I’m not currently working and as of today, I am a day behind. I keep thinking it’s Friday.

  2. dibble says:

    Glad your trip was pretty good. I felt badly you were going there with the transit strike, glad you still got to do stuff you wanted to. I enjoyed seeing the castle foundations too.

  3. Enguerrand says:

    About smoke filled café in France, this should disappear by january 1st. No one will be allowed to smoke indoors…

  4. nezza says:

    Come to the UK. We’re fantastic at queuing. It’s a national hobby.

    We also went smoke-free from July this year.

  5. Meg says:

    …and remember, when you file for unemployment, the reason is “lack of work.” Because that is the truth.

  6. Chris says:

    The Gas Company will come out and light your heater for you, and clean out the cat hair, which seems to get absolutely everywhere…f’free!

  7. Dan says:

    Here’s the latest from the WGA Strike.

    NEGOTIATIONS UPDATE: The following message was just issued by the Writers Guild of America, West (WGAW) and the Writers Guild of America, East (WGAE) regarding Contract 2007 negotiations:

    To Our Fellow Members,

    After four days of bargaining with the AMPTP, we are writing to let you know that, though we are still at the table, the press blackout has been lifted.

    Our inability to communicate with our members has left a vacuum of information that has been filled with rumors, both well intentioned and deceptive.

    Among the rumors was the assertion that the AMPTP had a groundbreaking proposal that would make this negotiation a “done deal.” In fact, for the first three days of this week, the companies presented in essence their November 4 package with not an iota of movement on any of the issues that matter to writers.

    Thursday morning, the first new proposal was finally presented to us. It dealt only with streaming and made-for-Internet jurisdiction, and it amounts to a massive rollback.

    For streaming television episodes, the companies proposed a residual structure of a single fixed payment of less than $250 for a year’s reuse of an hour-long program (compared to over $20,000 payable for a network rerun). For theatrical product they are offering no residuals whatsoever for streaming.

    For made-for-Internet material, they offered minimums that would allow a studio to produce up to a 15 minute episode of network-derived web content for a script fee of $1300. They continued to refuse to grant jurisdiction over original content for the Internet.

    In their new proposal, they made absolutely no move on the download formula (which they propose to pay at the DVD rate), and continue to assert that they can deem any reuse “promotional,” and pay no residual (even if they replay the entire film or TV episode and even if they make money).

    The AMPTP says it will have additional proposals to make but, as of Thursday evening, they have not been presented to us. We are scheduled to meet with them again on Tuesday.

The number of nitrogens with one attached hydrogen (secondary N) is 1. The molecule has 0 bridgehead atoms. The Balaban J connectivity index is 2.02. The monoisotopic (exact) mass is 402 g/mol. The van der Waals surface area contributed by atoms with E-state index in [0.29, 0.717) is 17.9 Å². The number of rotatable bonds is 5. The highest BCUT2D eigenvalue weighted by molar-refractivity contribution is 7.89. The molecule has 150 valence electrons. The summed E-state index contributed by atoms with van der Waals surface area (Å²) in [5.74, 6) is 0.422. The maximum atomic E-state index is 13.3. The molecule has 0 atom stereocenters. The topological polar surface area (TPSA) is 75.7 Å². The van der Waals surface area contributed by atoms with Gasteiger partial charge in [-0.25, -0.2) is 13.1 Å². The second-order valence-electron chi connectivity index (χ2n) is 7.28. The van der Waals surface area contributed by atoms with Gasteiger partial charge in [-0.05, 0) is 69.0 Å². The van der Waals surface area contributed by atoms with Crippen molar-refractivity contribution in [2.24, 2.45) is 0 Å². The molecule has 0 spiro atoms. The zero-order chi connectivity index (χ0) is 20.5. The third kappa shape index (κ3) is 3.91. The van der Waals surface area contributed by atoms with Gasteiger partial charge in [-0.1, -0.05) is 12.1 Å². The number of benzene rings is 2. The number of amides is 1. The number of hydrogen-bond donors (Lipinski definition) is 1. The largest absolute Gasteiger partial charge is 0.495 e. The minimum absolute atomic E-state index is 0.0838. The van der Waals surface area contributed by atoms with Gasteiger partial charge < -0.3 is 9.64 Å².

In the meantime, we felt it was essential to update you accurately on where negotiations stand. On Wednesday we presented a comprehensive economic justification for our proposals. Our entire package would cost this industry $151 million over three years. That’s a little over a 3% increase in writer earnings each year, while company revenues are projected to grow at a rate of 10%. We are falling behind.

    For Sony, this entire deal would cost $1.68 million per year. For Disney, $6.25 million. Paramount and CBS would each pay about $4.66 million, Warner about $11.2 million, Fox $6.04 million, and NBC/Universal $7.44 million. MGM would pay $320,000 and the entire universe of remaining companies would assume the remainder of about $8.3 million per year. As we’ve stated repeatedly, our proposals are more than reasonable and the companies have no excuse for denying it.

    The AMPTP’s intractability is dispiriting news but it must also be motivating. Any movement on the part of these multinational conglomerates has been the result of the collective action of our membership, with the support of SAG, other unions, supportive politicians, and the general public. We must fight on, returning to the lines on Monday in force to make it clear that we will not back down, that we will not accept a bad deal, and that we are all in this together.

    Best,

    Patric M. Verrone
    President, WGAW

    Michael Winship
    President, WGAE

  8. boskolives says:

    Hey,
    Any time you can light the pilot light for your heater/stove/BBQ/whatever, and walk away with the same amount of eyebrow hair that you started with, you’re doing great!

    I also say the same thing about waking up on the 5th of July with any eyebrows at all, but that may take some explaining to your French friends, try working Bastille Day into the story, it may help.

    http://boskolives.wordpress.com/

  9. snarkolepsy says:

    Too bad the writers haven’t figured out it hasn’t really been a good year for striking.

    I hope they return to work soon – so people can get paid before the holidays.

  10. geekhiker says:

    Oh the joy of the un-insulated LA house, eh?

    I’ve never really desired to see the Louvre, but that fortress under the Louvre looks very intriguing…